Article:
ASK FATHER: Am I excommunicated for desecrating the Eucharist?

From a reader…


I have something in mind that has been troubling me. In my past, there has been an incidence where I dropped a host while receiving communion (I used to receive by hand, I no longer do), I may have dropped a crumb or crumbs (I went to a Jesuit college where they used a crumbly bread for the host. The incident was a long time ago and I don’t remember exactly what happened. I vaguely remember seeing the crumb, lowering my hand and then raising it back up once it dawned on me. I don’t remember if I got it or not.), and I vaguely remember once or twice accidentally letting a piece of “chewed” host come out of my mouth (I vaguely remember thinking I had something in my teeth and went to remove it. I don’t think I had malice in my heart to defame the Eucharist, but again, a long time ago and I don’t remember exactly). Did I incur latae sententiae? Help, I feel confused and concerned. I did talk to my priest (a good and holy priest) and he said that my circumstances seemed to not fit canon 1367 CIC. He said he would offer me absolution. Am I being paranoid or is there something I should worry about here.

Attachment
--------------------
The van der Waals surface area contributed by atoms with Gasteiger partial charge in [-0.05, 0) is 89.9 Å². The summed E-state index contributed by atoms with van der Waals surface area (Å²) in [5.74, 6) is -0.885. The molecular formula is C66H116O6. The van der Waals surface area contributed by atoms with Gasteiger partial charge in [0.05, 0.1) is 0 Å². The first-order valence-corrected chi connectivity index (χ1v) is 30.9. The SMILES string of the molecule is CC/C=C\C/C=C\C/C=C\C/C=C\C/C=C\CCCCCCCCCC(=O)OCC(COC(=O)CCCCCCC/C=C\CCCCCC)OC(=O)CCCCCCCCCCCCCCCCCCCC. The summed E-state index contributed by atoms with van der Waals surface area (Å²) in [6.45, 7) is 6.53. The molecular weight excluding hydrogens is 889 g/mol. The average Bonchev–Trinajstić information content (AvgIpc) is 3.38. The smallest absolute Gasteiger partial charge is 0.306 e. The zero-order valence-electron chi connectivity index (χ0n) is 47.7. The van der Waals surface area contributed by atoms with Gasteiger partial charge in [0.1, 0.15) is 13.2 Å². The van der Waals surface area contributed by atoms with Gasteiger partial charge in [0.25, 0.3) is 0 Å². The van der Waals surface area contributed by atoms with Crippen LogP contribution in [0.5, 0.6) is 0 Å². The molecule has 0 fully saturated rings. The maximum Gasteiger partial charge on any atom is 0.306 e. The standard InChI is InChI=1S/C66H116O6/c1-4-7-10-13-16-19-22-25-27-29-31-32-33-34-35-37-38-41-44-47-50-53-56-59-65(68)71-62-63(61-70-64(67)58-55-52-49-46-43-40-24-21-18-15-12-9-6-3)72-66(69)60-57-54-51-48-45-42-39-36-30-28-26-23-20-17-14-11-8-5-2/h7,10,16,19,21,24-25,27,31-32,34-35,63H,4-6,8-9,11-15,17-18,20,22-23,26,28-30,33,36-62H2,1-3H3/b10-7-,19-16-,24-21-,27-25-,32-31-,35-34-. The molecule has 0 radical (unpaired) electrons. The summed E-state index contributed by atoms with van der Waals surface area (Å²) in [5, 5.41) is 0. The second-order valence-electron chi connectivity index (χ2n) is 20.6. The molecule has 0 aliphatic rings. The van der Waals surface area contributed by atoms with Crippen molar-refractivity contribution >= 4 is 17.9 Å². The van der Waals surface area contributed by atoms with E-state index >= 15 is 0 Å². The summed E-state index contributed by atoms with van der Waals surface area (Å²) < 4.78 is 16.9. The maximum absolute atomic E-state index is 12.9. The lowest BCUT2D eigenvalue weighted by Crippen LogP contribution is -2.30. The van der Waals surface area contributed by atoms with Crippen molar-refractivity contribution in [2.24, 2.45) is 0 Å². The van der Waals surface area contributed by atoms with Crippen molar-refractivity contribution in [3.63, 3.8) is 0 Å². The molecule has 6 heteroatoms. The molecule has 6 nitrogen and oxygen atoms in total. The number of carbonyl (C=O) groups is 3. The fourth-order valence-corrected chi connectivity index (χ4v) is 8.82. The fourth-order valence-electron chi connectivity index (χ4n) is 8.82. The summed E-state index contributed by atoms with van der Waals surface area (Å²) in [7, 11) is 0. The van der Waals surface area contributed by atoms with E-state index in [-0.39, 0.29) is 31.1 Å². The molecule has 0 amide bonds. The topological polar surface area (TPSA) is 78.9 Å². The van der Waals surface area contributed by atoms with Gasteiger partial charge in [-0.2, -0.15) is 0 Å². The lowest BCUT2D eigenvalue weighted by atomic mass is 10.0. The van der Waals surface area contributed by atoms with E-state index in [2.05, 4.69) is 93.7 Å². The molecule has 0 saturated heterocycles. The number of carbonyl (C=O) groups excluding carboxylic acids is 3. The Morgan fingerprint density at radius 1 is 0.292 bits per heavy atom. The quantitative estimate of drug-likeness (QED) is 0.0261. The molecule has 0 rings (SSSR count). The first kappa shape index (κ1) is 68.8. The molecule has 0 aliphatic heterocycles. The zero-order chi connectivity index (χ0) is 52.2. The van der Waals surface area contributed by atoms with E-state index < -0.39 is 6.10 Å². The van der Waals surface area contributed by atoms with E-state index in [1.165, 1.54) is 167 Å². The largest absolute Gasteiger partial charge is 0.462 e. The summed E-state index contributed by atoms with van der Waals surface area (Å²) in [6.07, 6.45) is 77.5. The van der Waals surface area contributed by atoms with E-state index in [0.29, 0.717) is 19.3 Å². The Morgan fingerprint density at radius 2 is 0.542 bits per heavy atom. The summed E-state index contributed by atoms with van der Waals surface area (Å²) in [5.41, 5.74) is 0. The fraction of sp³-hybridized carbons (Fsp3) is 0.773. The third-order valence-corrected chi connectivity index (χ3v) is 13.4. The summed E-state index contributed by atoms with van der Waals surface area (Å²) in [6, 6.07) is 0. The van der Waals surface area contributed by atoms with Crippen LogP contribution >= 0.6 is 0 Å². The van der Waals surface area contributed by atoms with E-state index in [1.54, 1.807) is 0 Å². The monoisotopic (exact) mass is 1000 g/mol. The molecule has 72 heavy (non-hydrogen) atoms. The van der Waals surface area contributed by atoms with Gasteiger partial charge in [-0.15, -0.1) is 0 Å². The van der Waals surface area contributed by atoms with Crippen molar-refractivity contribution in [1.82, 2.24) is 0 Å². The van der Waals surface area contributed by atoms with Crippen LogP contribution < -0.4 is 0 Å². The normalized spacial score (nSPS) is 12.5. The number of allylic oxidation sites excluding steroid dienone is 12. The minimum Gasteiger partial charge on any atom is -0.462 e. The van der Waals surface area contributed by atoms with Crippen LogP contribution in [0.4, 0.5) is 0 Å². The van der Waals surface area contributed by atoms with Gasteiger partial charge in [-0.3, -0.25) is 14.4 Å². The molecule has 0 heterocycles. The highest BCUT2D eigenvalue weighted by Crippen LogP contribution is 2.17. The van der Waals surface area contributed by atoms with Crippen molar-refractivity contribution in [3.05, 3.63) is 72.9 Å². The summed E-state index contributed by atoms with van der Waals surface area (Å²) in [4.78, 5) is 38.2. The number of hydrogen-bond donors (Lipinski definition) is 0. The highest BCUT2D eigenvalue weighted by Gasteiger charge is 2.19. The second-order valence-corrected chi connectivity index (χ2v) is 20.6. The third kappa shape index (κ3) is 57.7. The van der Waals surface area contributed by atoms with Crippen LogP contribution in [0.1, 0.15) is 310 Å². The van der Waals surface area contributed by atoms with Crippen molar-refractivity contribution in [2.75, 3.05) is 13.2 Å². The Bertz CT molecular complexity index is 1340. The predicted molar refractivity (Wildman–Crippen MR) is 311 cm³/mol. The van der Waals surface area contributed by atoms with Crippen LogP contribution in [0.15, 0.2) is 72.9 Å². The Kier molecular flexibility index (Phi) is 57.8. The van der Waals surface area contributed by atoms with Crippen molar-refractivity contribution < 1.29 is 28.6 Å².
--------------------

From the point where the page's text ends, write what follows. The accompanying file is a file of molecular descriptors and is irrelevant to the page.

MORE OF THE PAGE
First, be at ease.  From what you described, you DID NOT incur a censure.   In order to incur a censure you have to have committed a mortal sin and, from what it seems, you didn’t.  I can’t see how you knowingly and willingly violated can. 1367 so as to incur a censure.

I think you might be able to find a little fault in, at the time, a bit of carelessness in consumption of the Host.  Then again, we are human beings and a, say, cough can come suddenly, or a transient pain, etc.   Things happen even when we are being really careful.   But if they are unintentional you didn’t commit a sin and if you didn’t commit a sin, you didn’t incur an automatic censure.

Your story, however, is a great example of why we should, why we must …

  1. eliminate Communion in the hand.
  2. eliminate “substantial’ bread or hosts that are not well made.



About Fr. John Zuhlsdorf

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  1. KateD says:

    It seems like with the bready types, there is leavening and other matter than is prescribed in the rubric for the Sacrament. Since both form and matter are required for the sacrament, is it possible the host was unconsecrated?